A young girl looks at a photo of herself she just uploaded onto Facebook.
A new state bill in the California State Senate could make social-networking sites like Facebook take down personal information and photos for account users under 18 and require more private settings.
The SB 242 was introduced by Sen. Ellen Corbett (D-San Leandro) and would require all security settings to default to private and charge up to $10,000 per violation, according to the San Francisco Chronicle.
The bill's language also states that social-networking sites would have to comply with parental requests to remove information or photos from their children's pages or accounts. The new bill "would require removal of that information regarding a user under 18 years of age upon request by the user’s parent, within 48 hours upon his or her request."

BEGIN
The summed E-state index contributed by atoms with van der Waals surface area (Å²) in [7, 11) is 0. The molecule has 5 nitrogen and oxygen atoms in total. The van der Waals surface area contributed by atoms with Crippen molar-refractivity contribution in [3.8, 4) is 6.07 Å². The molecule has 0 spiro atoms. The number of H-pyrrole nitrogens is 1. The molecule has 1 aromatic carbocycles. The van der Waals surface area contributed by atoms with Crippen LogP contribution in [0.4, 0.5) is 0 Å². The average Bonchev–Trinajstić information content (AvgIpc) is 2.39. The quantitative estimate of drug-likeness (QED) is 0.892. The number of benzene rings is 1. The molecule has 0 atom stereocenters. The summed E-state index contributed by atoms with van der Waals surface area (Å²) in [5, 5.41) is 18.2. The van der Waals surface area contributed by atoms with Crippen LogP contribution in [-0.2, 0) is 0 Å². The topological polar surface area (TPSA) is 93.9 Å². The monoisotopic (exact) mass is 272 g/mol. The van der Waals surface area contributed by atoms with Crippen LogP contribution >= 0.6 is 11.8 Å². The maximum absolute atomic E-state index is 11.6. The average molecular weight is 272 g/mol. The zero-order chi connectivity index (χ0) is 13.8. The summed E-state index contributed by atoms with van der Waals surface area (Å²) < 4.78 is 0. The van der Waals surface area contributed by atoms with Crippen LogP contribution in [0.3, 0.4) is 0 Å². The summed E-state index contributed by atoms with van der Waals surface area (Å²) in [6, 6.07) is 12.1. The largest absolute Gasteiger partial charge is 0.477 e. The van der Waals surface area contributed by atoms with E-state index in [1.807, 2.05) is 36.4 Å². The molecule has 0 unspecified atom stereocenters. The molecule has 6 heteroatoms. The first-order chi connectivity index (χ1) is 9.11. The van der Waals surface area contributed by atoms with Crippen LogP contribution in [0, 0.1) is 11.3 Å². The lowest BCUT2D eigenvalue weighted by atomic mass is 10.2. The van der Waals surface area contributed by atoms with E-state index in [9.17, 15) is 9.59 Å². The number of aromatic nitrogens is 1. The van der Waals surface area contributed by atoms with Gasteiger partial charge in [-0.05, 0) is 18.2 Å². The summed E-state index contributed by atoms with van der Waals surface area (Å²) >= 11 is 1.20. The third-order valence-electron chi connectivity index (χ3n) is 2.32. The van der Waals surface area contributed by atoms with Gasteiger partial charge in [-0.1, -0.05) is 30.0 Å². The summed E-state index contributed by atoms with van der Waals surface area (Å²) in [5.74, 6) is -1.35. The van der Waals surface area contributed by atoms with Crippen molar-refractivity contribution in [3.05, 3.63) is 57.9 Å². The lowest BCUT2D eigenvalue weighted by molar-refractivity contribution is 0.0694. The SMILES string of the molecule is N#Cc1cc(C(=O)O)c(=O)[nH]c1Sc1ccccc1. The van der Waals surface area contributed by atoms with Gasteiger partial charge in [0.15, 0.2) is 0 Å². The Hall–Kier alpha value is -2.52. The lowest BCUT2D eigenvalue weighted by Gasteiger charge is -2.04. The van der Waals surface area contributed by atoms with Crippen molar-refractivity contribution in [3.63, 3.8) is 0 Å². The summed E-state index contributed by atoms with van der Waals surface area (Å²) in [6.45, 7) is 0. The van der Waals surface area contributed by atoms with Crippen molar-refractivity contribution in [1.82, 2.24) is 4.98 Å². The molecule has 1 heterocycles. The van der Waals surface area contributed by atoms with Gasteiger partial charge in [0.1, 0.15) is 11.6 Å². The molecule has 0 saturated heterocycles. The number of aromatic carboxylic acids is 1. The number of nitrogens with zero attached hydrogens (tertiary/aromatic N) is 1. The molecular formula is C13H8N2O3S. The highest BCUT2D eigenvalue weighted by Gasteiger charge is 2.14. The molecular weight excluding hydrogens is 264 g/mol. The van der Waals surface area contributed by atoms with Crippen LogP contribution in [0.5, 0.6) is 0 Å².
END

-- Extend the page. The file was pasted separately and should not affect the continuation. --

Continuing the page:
Facebook's response was anything but accommodating. "This legislation is a serious threat both to Facebook's business in California and to meaningful California consumers' choices about use of personal data," said spokesman Andrew Noyes.
I think the main problem stems from young people posting dubious photos and information on their Facebook wall or other social media without much regard for the consequences. Unfortunately, when someone is 16, the teenager may lack foresight that a picture of him or her drinking beer, half-naked, or a message saying, "I'm so wasted @work!" could be problematic when he or she interviews to be an elementary school teacher. (Some 30-year-olds post the same things, so it can't all be blamed on youth.)
I also believe 48 hours is a tight and unrealistic deadline and parental requests shouldn't be higher priority than new security or network upgrades. The parental requests could also lead to excessive "pruning" of Facebook pages, where hyper-vigilant parents routinely contact Facebook every day to take down information.
This new bill isn't a winner, but perhaps it will push Facebook to be more responsive to user needs before it's legally required to be.